The Scottish and Irish influences are definitely present in Nova Scotia, as well as some French from the Acadian culture. On my walk from the ferry terminal to SMU (short for Saint Mary's University) there is a Robbie Burns statue, I've seen hotel workers in the downtown wearing kilts, and there is a big Highland Games and Tattoo here in the beginning of July (which I am definitely going to attend).
Thursday night I went out to a pub across the harbour called The Lower Deck to hear some live music. The girls I went with said the band wasn't the best one there, but if they were the worst of them than the rest must be great because I thought they were pretty good! The pub is in one of a group of historic buildings on the Halifax side of the harbour which contain shops, restaurants and pubs. I had great fun, and since the pub is located right next to the ferry terminal, it was easy to get back to Dartmouth (though unfortunately I had to leave only halfway through the set). Also along the Halifax side of the harbour are a number of tourist attractions including a museum, tourist info booth, souvenir shops (pirates and lobsters are a bit theme), boat tours, fish n' chips stands, and a giant Theodore the Tug Boat where kids can look around and then sit on the dock for story time.
That's all that fit to print for now. Next weekend I'm hoping for warmer (if not drier) weather so that I can go down to Pier 21 and check out their genealogical records, and take in a few more of the harbour-side attractions.
08 June 2007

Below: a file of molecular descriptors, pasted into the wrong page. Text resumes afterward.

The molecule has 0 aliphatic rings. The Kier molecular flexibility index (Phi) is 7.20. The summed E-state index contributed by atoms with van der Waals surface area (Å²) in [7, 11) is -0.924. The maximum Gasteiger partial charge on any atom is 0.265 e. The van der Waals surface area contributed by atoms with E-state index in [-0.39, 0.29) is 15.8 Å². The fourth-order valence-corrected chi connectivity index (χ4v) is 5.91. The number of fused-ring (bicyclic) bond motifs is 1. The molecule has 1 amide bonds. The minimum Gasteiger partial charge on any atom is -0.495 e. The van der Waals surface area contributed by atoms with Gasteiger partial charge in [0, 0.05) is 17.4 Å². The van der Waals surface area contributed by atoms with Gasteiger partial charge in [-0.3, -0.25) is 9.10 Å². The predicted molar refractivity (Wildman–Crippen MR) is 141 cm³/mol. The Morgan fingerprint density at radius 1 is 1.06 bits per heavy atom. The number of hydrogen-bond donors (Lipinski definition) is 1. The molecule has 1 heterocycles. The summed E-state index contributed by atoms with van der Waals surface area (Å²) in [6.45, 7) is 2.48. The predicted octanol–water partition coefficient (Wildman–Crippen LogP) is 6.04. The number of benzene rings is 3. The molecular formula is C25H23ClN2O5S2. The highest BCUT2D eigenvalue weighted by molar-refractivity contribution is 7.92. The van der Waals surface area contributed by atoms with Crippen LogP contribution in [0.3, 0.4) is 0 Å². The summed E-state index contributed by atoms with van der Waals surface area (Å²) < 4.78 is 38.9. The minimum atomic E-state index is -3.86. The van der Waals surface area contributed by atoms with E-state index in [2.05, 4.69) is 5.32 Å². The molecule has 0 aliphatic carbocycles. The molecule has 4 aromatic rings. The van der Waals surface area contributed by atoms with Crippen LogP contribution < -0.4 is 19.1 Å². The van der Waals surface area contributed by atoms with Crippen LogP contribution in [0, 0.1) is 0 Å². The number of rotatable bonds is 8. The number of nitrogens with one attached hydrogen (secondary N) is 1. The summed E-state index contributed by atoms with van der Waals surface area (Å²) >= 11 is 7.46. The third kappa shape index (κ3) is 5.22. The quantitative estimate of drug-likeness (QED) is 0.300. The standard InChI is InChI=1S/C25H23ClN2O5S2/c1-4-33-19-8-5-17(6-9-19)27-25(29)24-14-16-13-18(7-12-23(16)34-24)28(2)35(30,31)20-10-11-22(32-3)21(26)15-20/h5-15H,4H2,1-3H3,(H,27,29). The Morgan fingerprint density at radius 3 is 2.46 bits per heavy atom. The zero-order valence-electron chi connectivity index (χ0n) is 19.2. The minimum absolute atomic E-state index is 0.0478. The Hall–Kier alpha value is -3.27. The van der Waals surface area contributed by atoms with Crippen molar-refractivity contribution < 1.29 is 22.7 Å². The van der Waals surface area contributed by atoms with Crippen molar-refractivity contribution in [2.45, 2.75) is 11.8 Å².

This is what I get to see just about every day. This is Halifax Harbour from the Dartmouth side. I take the ferry across to Halifax. It's just $2.00 a ride, even less since I bought a transit pass. Riding the ferry is nicer than taking the bus across the bridge, though I will take the bus back to Dartmouth if I want to go to the mall or grocery store before heading back to my place.
The harbour smells like being at the beach. A nice little quip on Wikipedia says:
"Landlubbers say it smells like the ocean, sailors say it smells like the land; both are correct as the smell comes from decomposing seaweed on the beach."
I wouldn't say it smells bad down there. I'd rather the very slight smell of Halifax Harbour over the smog of Toronto.
06 June 2007
On Tuesday, May 22nd I hopped a plane back to Canada to start my placement in Halifax, Nova Scotia (which is Latin for New Scotland dontchaknow). The flight between Glasgow and Amsterdam made me want to take a boat home, but the flight from Amsterdam to Toronto was loads better.
I first took 10 days to visit Minden. The flowering crabs were in full bloom and smelled beautiful! But the blossoms were soon falling like snow, and then hydro came along and cut one of them back because it was interfering with the hydro lines.
I flew out to Halifax on June 1st. I'm living in Dartmouth right now in a bachelor apartment. I get to take the ferry across to Halifax where I have the option of working at St. Mary's University, Dartmouth, or the Medical Examiner's Office. I have yet to get full ethics approval for my project due to circumstances beyond anyone's control, so I'm concentrating on the literature review part of my dissertation and getting generally settled in.
You might have noticed the massive update I just did... school got so busy in Scotland that I neglected my blog. I took full advantage of my tv-less and internet-less weekend to catch up on writing. Enjoy the extra reading material, and I hope that my spelling isn't too bad!
15 May 2007
We had a party the Tuesday before the exam which we dubbed “The Last Supper”. We had a great time taking goofy pictures and whatnot. It was a great way to end off my time in Flat A-13. I’m definitely going to miss the girls… they are the best possible roommates that I could have wished for.
19 May 2007